# Automatic Differentiation

Why give it a nd.array([10, 1., .1, .01])?
What do I get in x.grad if I don’t pass the head gradient to the backward function? Isn’t it dz/dx?

Hi @vermicelli,

I think backward should be applied to y here not z, that would make more sense to me.

And then the example should show a case where you could calculate dz/dy manually (possibly even not using mxnet), and still be able to use autograd for dy/dx to calculate dz/dx which is stored in x.grad as you pointed out.

Something like this example:

import mxnet as mx

x = mx.nd.array([0.,1.,2.,3.])

y = x * 2

# dy/dz calculated outside of autograd
dydz = mx.nd.array([10, 1., .1, .01])
y.backward(dydz)
# thus calculating dz/dx, even though dz/dx was outside of autograd

[20.    2.    0.2   0.02]
<NDArray 4 @cpu(0)>


@mli @smolix please confirm? Quite a complex example for an intro. Are there many use cases of this you’ve seen in the wild?

Thank you for your reply. This makes sense to me. But I think the ‘dy/dz’ in the comment # dy/dz calculated outside of autograd should be ‘dz/dy’. My understanding of your example is that you let the MXNet do the autograd on dy/dx which should be 2, and told autograd you already have the dz/dy part manually which is [10, 1., .1, .01]. Then autograd store the dz/dy * dy/dx in x.grad as the final result. Am I right?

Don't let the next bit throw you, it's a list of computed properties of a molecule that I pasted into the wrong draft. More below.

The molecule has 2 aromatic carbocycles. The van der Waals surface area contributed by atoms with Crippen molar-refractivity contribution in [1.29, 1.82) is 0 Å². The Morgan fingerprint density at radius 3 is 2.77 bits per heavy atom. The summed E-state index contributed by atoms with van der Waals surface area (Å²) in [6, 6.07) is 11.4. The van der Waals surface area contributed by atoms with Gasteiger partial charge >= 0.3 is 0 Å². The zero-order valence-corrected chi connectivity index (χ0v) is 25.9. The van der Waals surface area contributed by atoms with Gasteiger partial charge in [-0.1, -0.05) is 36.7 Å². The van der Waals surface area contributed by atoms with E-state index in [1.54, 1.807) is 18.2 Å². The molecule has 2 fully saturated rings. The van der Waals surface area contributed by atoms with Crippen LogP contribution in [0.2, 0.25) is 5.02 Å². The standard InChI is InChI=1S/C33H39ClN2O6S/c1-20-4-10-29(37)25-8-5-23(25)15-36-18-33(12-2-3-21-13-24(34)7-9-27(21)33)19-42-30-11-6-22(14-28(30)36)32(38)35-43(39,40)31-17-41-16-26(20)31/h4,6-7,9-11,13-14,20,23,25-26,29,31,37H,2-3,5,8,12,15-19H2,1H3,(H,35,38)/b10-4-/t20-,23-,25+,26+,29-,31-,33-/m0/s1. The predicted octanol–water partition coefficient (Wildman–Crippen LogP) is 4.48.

@vermicelli, I think you are correct. The last example here implies that head_gradient is calculated outside of autograd. I think example implies that this head_gradient is actualy gradient of some other function w(z) that is missing. That head_gradient is actually dw/dz. I would put that into comments block in the code just to clarify this piece a bit more. Other than that I think your understanding is correct.

Hi,